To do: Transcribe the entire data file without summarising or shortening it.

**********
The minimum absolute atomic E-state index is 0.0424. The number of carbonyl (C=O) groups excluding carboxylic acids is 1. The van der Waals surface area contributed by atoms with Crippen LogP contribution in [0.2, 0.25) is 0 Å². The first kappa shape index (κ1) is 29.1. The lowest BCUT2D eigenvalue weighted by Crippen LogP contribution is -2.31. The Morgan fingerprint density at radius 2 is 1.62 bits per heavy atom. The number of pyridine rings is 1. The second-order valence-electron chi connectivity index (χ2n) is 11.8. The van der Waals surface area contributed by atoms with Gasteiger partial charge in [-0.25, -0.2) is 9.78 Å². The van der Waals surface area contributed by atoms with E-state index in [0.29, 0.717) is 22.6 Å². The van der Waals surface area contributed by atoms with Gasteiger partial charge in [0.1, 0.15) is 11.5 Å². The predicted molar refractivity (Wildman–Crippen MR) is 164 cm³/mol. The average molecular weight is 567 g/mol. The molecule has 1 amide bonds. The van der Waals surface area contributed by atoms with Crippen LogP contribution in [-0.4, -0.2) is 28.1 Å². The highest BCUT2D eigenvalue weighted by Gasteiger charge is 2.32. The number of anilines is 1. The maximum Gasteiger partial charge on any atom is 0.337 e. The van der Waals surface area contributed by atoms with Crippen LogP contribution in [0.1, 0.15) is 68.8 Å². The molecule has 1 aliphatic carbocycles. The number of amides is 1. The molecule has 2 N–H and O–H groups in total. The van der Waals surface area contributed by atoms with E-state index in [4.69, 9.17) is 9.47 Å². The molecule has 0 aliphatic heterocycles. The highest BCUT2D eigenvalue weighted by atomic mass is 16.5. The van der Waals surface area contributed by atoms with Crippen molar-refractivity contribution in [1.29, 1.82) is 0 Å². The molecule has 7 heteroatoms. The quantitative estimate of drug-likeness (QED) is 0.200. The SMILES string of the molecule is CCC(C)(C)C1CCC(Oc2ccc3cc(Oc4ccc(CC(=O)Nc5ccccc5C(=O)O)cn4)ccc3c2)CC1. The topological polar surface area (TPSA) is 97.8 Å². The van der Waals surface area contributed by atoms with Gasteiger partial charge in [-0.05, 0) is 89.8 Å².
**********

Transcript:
The minimum absolute atomic E-state index is 0.0424. The number of carbonyl (C=O) groups excluding carboxylic acids is 1. The van der Waals surface area contributed by atoms with Crippen LogP contribution in [0.2, 0.25) is 0 Å². The first kappa shape index (κ1) is 29.1. The lowest BCUT2D eigenvalue weighted by Crippen LogP contribution is -2.31. The Morgan fingerprint density at radius 2 is 1.62 bits per heavy atom. The number of pyridine rings is 1. The second-order valence-electron chi connectivity index (χ2n) is 11.8. The van der Waals surface area contributed by atoms with Gasteiger partial charge in [-0.25, -0.2) is 9.78 Å². The van der Waals surface area contributed by atoms with E-state index in [0.29, 0.717) is 22.6 Å². The van der Waals surface area contributed by atoms with Gasteiger partial charge in [0.1, 0.15) is 11.5 Å². The predicted molar refractivity (Wildman–Crippen MR) is 164 cm³/mol. The average molecular weight is 567 g/mol. The molecule has 1 amide bonds. The van der Waals surface area contributed by atoms with Crippen LogP contribution in [-0.4, -0.2) is 28.1 Å². The highest BCUT2D eigenvalue weighted by Gasteiger charge is 2.32. The number of anilines is 1. The maximum Gasteiger partial charge on any atom is 0.337 e. The van der Waals surface area contributed by atoms with Crippen LogP contribution in [0.1, 0.15) is 68.8 Å². The molecule has 1 aliphatic carbocycles. The number of amides is 1. The molecule has 2 N–H and O–H groups in total. The van der Waals surface area contributed by atoms with E-state index in [4.69, 9.17) is 9.47 Å². The molecule has 0 aliphatic heterocycles. The highest BCUT2D eigenvalue weighted by atomic mass is 16.5. The van der Waals surface area contributed by atoms with Crippen molar-refractivity contribution in [1.29, 1.82) is 0 Å². The molecule has 7 heteroatoms. The quantitative estimate of drug-likeness (QED) is 0.200. The SMILES string of the molecule is CCC(C)(C)C1CCC(Oc2ccc3cc(Oc4ccc(CC(=O)Nc5ccccc5C(=O)O)cn4)ccc3c2)CC1. The topological polar surface area (TPSA) is 97.8 Å². The van der Waals surface area contributed by atoms with Gasteiger partial charge in [-0.05, 0) is 89.8 Å².